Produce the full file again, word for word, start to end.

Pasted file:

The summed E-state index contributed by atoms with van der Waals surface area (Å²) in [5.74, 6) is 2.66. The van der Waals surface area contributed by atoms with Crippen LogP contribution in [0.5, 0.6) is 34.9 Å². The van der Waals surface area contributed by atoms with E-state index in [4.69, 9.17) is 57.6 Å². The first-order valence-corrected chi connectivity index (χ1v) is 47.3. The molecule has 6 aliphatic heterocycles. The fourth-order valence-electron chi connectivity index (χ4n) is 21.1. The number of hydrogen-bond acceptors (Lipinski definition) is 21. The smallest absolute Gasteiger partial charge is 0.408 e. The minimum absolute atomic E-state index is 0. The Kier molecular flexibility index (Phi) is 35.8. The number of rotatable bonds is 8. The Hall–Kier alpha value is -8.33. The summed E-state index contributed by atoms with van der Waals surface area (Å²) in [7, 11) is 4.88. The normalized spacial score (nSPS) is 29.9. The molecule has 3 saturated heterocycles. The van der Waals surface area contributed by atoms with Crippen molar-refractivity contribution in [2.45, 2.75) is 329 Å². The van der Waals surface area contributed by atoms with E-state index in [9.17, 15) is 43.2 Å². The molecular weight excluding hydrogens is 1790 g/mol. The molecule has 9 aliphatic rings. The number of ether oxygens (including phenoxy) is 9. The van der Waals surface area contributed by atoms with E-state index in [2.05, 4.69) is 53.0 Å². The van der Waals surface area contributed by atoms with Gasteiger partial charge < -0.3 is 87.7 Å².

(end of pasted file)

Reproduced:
The summed E-state index contributed by atoms with van der Waals surface area (Å²) in [5.74, 6) is 2.66. The van der Waals surface area contributed by atoms with Crippen LogP contribution in [0.5, 0.6) is 34.9 Å². The van der Waals surface area contributed by atoms with E-state index in [4.69, 9.17) is 57.6 Å². The first-order valence-corrected chi connectivity index (χ1v) is 47.3. The molecule has 6 aliphatic heterocycles. The fourth-order valence-electron chi connectivity index (χ4n) is 21.1. The number of hydrogen-bond acceptors (Lipinski definition) is 21. The smallest absolute Gasteiger partial charge is 0.408 e. The minimum absolute atomic E-state index is 0. The Kier molecular flexibility index (Phi) is 35.8. The number of rotatable bonds is 8. The Hall–Kier alpha value is -8.33. The summed E-state index contributed by atoms with van der Waals surface area (Å²) in [7, 11) is 4.88. The normalized spacial score (nSPS) is 29.9. The molecule has 3 saturated heterocycles. The van der Waals surface area contributed by atoms with Crippen molar-refractivity contribution in [2.45, 2.75) is 329 Å². The van der Waals surface area contributed by atoms with E-state index in [9.17, 15) is 43.2 Å². The molecular weight excluding hydrogens is 1790 g/mol. The molecule has 9 aliphatic rings. The number of ether oxygens (including phenoxy) is 9. The van der Waals surface area contributed by atoms with E-state index in [2.05, 4.69) is 53.0 Å². The van der Waals surface area contributed by atoms with Gasteiger partial charge < -0.3 is 87.7 Å².